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Saratogian Peter McPherson’s ‘Tiny Towns’ Board Game Is A Big Hit

Inspiration can come from unexpected places. For Peter McPherson, a Saratoga Springs-based freelance writer and board game developer, the idea for his hit board game, Tiny Towns, came from a little game that he and his father—John McPherson, the man behind the syndicated newspaper cartoon Close To Home—like to play while waiting on food at a restaurant. “We make a 5-by-5 grid on our napkins and take turns naming a letter that we each have to write down,” says McPherson. “Once there are no more spaces, whoever can make the most words wins.”

That simple premise is what drives McPherson’s debut game, Tiny Towns, which was released last May by entertainment behemoth Alderac Entertainment Group (AEG). In the game, each player is the mayor of his or her own tiny town, represented by a 4-by-4 grid. Instead of letters, players compete over five essential resource cubes to create different building types that interact in varying ways and score points based on their location and size. Once no more moves or buildings can be made, whomever has the most points wins. “It’s light on the rules and quick to play,” says McPherson. “You can also play with as many people as you want, as long as you have enough board games.” He’s not kidding; McPherson attended an event last year where more than 100 people were playing one giant game of Tiny Towns.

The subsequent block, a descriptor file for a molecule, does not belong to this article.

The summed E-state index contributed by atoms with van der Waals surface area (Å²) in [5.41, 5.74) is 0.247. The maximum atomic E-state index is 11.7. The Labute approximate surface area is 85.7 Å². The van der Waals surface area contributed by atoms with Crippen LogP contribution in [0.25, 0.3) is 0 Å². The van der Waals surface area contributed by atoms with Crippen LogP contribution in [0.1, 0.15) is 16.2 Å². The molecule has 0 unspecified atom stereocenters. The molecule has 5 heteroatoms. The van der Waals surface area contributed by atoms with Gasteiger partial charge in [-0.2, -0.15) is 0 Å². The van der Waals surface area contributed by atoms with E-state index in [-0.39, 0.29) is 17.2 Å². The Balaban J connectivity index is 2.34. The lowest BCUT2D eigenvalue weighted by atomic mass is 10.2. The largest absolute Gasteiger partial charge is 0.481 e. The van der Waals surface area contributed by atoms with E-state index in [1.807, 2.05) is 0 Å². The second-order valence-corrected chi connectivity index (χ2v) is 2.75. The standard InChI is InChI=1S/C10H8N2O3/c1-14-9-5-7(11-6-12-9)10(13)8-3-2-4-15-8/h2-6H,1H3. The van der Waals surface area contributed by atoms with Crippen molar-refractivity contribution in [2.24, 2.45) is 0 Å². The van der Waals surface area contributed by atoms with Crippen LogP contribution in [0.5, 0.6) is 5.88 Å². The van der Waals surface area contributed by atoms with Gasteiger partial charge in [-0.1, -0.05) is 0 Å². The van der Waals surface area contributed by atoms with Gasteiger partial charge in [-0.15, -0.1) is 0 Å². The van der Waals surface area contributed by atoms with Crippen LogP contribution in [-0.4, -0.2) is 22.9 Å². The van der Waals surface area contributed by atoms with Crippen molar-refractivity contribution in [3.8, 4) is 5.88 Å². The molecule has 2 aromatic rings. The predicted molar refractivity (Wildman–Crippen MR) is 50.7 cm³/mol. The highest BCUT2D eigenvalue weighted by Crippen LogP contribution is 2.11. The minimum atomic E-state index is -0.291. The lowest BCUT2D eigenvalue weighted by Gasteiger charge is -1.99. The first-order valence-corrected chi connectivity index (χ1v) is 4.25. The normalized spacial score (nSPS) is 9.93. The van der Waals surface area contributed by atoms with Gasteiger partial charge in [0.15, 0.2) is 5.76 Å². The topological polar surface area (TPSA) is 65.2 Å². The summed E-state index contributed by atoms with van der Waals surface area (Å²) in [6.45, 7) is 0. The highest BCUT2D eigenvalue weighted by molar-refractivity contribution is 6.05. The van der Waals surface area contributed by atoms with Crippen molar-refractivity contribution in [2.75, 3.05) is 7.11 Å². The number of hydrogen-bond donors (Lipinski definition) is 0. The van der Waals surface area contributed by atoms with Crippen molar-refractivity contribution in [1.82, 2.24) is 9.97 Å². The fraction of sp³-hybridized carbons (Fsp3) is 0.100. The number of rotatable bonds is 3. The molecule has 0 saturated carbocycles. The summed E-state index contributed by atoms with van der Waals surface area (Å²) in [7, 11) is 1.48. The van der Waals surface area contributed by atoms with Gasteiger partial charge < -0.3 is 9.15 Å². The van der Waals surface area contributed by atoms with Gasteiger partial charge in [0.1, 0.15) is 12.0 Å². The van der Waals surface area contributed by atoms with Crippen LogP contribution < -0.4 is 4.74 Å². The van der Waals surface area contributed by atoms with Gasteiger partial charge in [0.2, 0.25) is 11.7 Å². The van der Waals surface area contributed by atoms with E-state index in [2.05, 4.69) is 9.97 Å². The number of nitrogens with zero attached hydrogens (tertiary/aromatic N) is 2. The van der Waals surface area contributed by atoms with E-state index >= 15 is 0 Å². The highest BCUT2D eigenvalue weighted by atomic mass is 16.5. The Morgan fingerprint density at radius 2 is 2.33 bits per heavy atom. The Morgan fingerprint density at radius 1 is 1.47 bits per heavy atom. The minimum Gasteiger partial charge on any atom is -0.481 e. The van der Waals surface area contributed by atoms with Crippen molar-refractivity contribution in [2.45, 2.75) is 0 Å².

Peter McPherson at an event where more than 100 people played one giant game of ‘Tiny Towns.’

McPherson grew up between Saratoga and Schuylerville (he calls both his “hometown”) and started playing with board game prototypes while he was studying English at SUNY Oneonta. “Tiny Towns was the first prototype I’d made where right after the first play I thought, ‘OK, I have something here worth pursuing,’” he says. The original model arrived in 2016. “I probably play-tested it at least 100 times before I started pitching it to companies.”

Clearly, McPherson was onto something: The board game quickly sold out of its first run (50,000 copies), and an expanded version, Tiny Towns: Fortune, hit stores this past February. Though not yet sold in Saratoga, McPherson says that both are available online and at Zombie Planet in Albany.   

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